Dog Sled Racing

Glad Angry Lonely and more Glad

Four years ago when what took me to Tennessee was no longer keeping me in Tennessee, I remember thinking, "If we're going to move, let's take our kids on an adventure."  Part of what attracted me to Alaska was a longing to give my kids an experience I knew they would carry with them for the rest of their lives.   

I could write 100 blogs about this (and likely will) and how grateful I am for the gift this place has been to me personally and to my whole family.

I was thinking about this Saturday afternoon when on the spur of the moment, I grabbed my two youngest and we headed downtown to take in the dog sled races.

This past weekend was Fur Rondy, a three day festival in Anchorage that dates back to the 1930's when the population of Anchorage was less than 3000 people . . . and made up mostly of trappers and gold miners.  

"Where else," I said to my boys, "can you go to see dog sled races in the middle of downtown?"


4th Avenue Downtown Anchorage

Drew and David got as close to the action as they could before a cop asked them to step back.

If you look closely, the lead dog on this team gets a little distracted by my boys.

Ice sculpture contest at Ship Creek.

Climbing mountains of snow . . . second best part of the day.

Free Hot Chocolate at the Solstice Cafe . . . best part of the day.


A Horse Tale

Glad Sad Fear Lonely  Hurt  Anger

What is it about the longshot?  I just finished watching “Secretariat.” 

I knew Secretariat was going to win.  I did.  I was eleven years old when he did it for real, so I knew how the movie was going to end before I even pressed play to start watching it.

But when that beautiful big auburn horse broke away from the rest of the pack at the Belmont Stakes, I lost it.  I lost it and I didn’t hold back.  I hit rewind three times and my tears didn't stop.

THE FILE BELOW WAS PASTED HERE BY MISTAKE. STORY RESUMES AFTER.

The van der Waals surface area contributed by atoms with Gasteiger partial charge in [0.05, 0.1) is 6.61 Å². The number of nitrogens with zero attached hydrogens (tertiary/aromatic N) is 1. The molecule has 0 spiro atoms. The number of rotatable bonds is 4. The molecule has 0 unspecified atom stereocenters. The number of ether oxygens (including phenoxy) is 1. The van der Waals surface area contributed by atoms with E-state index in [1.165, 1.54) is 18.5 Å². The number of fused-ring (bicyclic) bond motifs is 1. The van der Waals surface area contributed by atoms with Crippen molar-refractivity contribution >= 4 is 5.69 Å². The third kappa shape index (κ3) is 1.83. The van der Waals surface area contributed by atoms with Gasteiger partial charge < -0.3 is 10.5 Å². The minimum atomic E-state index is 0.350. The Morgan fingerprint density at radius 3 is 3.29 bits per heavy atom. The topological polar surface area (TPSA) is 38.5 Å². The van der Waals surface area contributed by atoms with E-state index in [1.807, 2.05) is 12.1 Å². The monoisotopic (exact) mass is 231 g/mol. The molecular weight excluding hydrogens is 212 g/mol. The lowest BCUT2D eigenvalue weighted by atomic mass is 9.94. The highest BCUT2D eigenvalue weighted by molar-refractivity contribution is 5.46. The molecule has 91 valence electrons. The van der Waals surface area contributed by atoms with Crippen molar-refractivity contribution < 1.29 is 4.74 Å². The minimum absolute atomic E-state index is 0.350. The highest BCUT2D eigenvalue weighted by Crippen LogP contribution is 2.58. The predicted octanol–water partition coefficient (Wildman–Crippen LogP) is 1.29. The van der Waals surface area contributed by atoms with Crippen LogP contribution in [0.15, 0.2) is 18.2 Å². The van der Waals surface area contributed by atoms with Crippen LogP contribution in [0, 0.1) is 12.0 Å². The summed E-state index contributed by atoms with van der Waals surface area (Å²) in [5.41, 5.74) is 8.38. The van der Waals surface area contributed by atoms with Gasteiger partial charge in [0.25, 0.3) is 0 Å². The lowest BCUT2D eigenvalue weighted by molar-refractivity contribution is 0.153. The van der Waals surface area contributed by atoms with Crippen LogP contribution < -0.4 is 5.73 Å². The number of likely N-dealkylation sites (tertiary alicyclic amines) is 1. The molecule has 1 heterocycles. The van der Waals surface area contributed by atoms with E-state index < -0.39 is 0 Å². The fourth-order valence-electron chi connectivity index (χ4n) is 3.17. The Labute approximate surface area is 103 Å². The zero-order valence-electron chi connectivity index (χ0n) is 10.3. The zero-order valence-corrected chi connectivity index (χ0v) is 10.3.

What is it about the story of an underdog?  What is it about a story like this that grabs me so deeply, squeezes my heart, and wrings it out?

It’s not about a horse. 

When my dad walked out on my family to find greener pastures (not once but twice) when I was three years old and then again for good when I was five, in the hidden places of my heart I started asking a question that contradicted everything I was born to believe about myself and everything I would later learn was true of me because God said it was true. 

And for the next 40 years I doubted that when God made me, He made me of the right stuff.  Fallen . . . but still valuable, beautiful, delightful, wanted, and loved.  So much so that if my life was a movie about a horse, I’d be one who SOMEONE would bet the farm to keep!  Six million? No.  Seven million? No. Eight million?  NO!

My wife told me.  A few friends told me. But I didn’t believe them, evidenced by the internal motor that was always running to make sure I could do enough and be enough to prove I was a deserving object of their affection.  Instead I believed my dad and the few who joined his chorus in the "greener" pastures.

In the movie, Eddie Sweat (the man who spent more time with Secretariat than any other human being) said, “This is the only horse I’ve even known who seems to care who his owner is.” 

Until I knew who my owner was and was convinced that He would (and did) bet the farm for me, I did not have the ears to hear or the heart to believe anyone else.  Ironically, this truth found it’s deepest root in me at a time in my life when I felt the least deserving, the least valuable, the least beautiful, the least delightful, the least wanted, the least loved.

It’s not about a horse at all.


Get in Gear

Glad Fear Shame

Last week I flew in to a small town in XXXXXXX and was picked up to be driven to an even smaller town in a province near the XXXXXX border.

Two lane roads (1 1/2 really).  Dirty.  Potholes.  Garbage and stagnant water in roadside ditches. Hot compared to Alaska but not unpleasant.  When we started to pull out of the airport parking lot, the truck would not go into gear.  Our driver said, “I’ve had this truck for six years and never had a problem like this!”  I could see he was feeling some pressure since a breakdown afforded us few good options.  It was late enough in the day that we’d not be able to get help and we were scheduled for some meetings later that evening.

We put the standard shift pickup into neutral, managed to get it rolling forward, and jammed it into gear.  First gear, but at least we were in gear.  We just couldn’t shift or stop again for the remainder of the 90 minute drive (now sure to be twice that long) because the clutch was worthless or something was terribly wrong with the transmission.